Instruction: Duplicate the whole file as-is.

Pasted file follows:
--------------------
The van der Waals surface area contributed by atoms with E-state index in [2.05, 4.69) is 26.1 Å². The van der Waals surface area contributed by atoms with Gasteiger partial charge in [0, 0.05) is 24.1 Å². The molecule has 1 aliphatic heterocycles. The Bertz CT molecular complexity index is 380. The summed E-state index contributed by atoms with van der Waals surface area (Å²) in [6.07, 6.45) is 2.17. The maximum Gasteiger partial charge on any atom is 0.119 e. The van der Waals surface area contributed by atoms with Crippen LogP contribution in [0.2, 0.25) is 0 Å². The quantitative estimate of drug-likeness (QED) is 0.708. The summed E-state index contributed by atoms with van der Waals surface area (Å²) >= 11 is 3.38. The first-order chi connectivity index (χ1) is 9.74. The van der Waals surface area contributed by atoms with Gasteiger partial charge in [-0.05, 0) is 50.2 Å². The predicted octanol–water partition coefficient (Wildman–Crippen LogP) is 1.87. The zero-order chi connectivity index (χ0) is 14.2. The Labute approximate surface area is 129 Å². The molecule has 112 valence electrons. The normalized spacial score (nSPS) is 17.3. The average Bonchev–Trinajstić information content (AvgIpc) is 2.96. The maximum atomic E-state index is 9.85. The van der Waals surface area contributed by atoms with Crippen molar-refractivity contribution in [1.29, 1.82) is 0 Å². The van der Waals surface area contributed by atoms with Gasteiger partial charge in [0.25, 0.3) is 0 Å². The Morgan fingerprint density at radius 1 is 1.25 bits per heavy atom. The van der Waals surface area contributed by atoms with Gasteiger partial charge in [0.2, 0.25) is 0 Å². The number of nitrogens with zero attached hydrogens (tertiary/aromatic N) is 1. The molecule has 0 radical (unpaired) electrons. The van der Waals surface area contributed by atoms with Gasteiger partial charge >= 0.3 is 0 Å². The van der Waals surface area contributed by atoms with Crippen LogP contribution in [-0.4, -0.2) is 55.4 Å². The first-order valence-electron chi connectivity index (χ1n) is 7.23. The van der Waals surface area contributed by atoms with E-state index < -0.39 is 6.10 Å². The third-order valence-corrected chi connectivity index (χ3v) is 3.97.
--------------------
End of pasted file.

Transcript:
The van der Waals surface area contributed by atoms with E-state index in [2.05, 4.69) is 26.1 Å². The van der Waals surface area contributed by atoms with Gasteiger partial charge in [0, 0.05) is 24.1 Å². The molecule has 1 aliphatic heterocycles. The Bertz CT molecular complexity index is 380. The summed E-state index contributed by atoms with van der Waals surface area (Å²) in [6.07, 6.45) is 2.17. The maximum Gasteiger partial charge on any atom is 0.119 e. The van der Waals surface area contributed by atoms with Crippen LogP contribution in [0.2, 0.25) is 0 Å². The quantitative estimate of drug-likeness (QED) is 0.708. The summed E-state index contributed by atoms with van der Waals surface area (Å²) >= 11 is 3.38. The first-order chi connectivity index (χ1) is 9.74. The van der Waals surface area contributed by atoms with Gasteiger partial charge in [-0.05, 0) is 50.2 Å². The predicted octanol–water partition coefficient (Wildman–Crippen LogP) is 1.87. The zero-order chi connectivity index (χ0) is 14.2. The Labute approximate surface area is 129 Å². The molecule has 112 valence electrons. The normalized spacial score (nSPS) is 17.3. The average Bonchev–Trinajstić information content (AvgIpc) is 2.96. The maximum atomic E-state index is 9.85. The van der Waals surface area contributed by atoms with Crippen molar-refractivity contribution in [1.29, 1.82) is 0 Å². The van der Waals surface area contributed by atoms with Gasteiger partial charge in [0.25, 0.3) is 0 Å². The Morgan fingerprint density at radius 1 is 1.25 bits per heavy atom. The van der Waals surface area contributed by atoms with Gasteiger partial charge in [0.2, 0.25) is 0 Å². The number of nitrogens with zero attached hydrogens (tertiary/aromatic N) is 1. The molecule has 0 radical (unpaired) electrons. The van der Waals surface area contributed by atoms with Gasteiger partial charge >= 0.3 is 0 Å². The van der Waals surface area contributed by atoms with Crippen LogP contribution in [-0.4, -0.2) is 55.4 Å². The first-order valence-electron chi connectivity index (χ1n) is 7.23. The van der Waals surface area contributed by atoms with E-state index < -0.39 is 6.10 Å². The third-order valence-corrected chi connectivity index (χ3v) is 3.97.